Siemens ITS wins place on UK’s TMT2 procurement framework


Siemens ITS has successfully secured a place on the UK government’s new Traffic Management Technology (TMT2) framework agreement, which was developed by the Crown Commercial Service to provide public sector customers with access to industry leading, innovative traffic management solutions.

The new TMT2 framework will deliver local, regional and national traffic management technologies through a qualified supply chain ensuring reliability and resilience. TMT2 aims to provide value for the country through outstanding commercial capability and quality customer service, and helps reduce the cost of traditional procurement across government. TMT2 replaces the previous Traffic Management Technology framework, which expired on July 10, and allows direct and standardized procurement of small components through to large complex solutions. The framework has been developed in consultation with major public sector stakeholders, including Transport for London (TfL) and Highways England (HE), along with representatives from local authorities and traffic management industry trade bodies.

“The announcement follows a comprehensive and competitive tendering process and is welcome news for the company,” said Matthew Vincent, sales and marketing director at Siemens ITS. “Being part of TMT2 provides our customers with an additional and straight-forward procurement route to our Intelligent Traffic Systems portfolio, including traffic control, management, enforcement, and electric vehicle charging equipment.”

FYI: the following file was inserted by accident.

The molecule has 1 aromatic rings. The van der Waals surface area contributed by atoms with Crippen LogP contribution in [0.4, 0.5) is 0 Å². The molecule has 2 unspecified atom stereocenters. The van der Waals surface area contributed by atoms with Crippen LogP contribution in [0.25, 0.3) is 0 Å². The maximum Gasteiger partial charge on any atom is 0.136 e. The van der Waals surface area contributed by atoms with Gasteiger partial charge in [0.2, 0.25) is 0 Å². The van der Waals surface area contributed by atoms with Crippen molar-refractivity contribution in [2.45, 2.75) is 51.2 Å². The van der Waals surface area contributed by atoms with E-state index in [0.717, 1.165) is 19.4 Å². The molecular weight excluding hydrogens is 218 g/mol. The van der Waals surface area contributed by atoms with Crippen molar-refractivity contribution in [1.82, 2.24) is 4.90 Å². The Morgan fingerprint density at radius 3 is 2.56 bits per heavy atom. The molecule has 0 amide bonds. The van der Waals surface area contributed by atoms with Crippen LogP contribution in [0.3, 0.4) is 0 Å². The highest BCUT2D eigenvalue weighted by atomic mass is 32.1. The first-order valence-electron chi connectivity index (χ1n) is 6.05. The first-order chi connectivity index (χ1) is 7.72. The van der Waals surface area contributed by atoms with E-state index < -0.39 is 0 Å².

Siemens ITS will be demonstrating its current portfolio at the Highways UK conference and exhibition, which is taking place at the NEC in Birmingham this week (November 16-17). The show is a major event for the people and organizations involved in the planning, operation, and future-proofing of the UK’s road network. Based on a comprehensive range of sustainable traffic products and intelligent systems, and with a growing number of ITS research projects underway across the country, Siemens will present its ITS solutions and expertise at the heart of integrated mobility and connected infrastructure. New technologies and ITS products on show will include Stratos, which is designed to be the UK’s first cloud-hosted, fully integrated traffic control and management system.

Stratos is currently being used to manage a complete journey time measurement system (JTMS) for traffic monitoring using Siemens Sapphire Bluetooth technology, which is being installed in Coventry, as part of a new UK project to assess how connected vehicles interact on key corridors leading into the city center from the national road network. The company’s technology is also being the UK’s first connected road test environment, also in the Coventry area. The UK-CITE (Connected Intelligent Transport Environment) project aims to enable automotive, infrastructure and service companies to trial connected vehicle technologies in real-life conditions using combinations of dedicated short-range communications (DSRC) and long-term evolution (LTE) ‘talking car’ technologies to compare their performance.

“From journey planning to better traffic flow, parking and enforcement, our traffic solutions provide ‘end-to-end’ journey efficiency,” said Steve Parsons, head of sales at Siemens ITS. “Building on our traffic management expertise, we believe system intelligence and data is fundamental to integrated mobility, and we see the development of Vehicle-to-Infrastructure technologies as critical towards a safer world, and ultimately to help autonomous cars make better decisions.”

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About Author


Tom has edited Traffic Technology International (TTi) magazine and its Traffic Technology Today website since May 2014. During his time at the title, he has interviewed some of the top transportation chiefs at public agencies around the world as well as CEOs of leading multinationals and ground-breaking start-ups. Tom's earlier career saw him working on some the UK's leading consumer magazine titles. He has a law degree from the London School of Economics (LSE).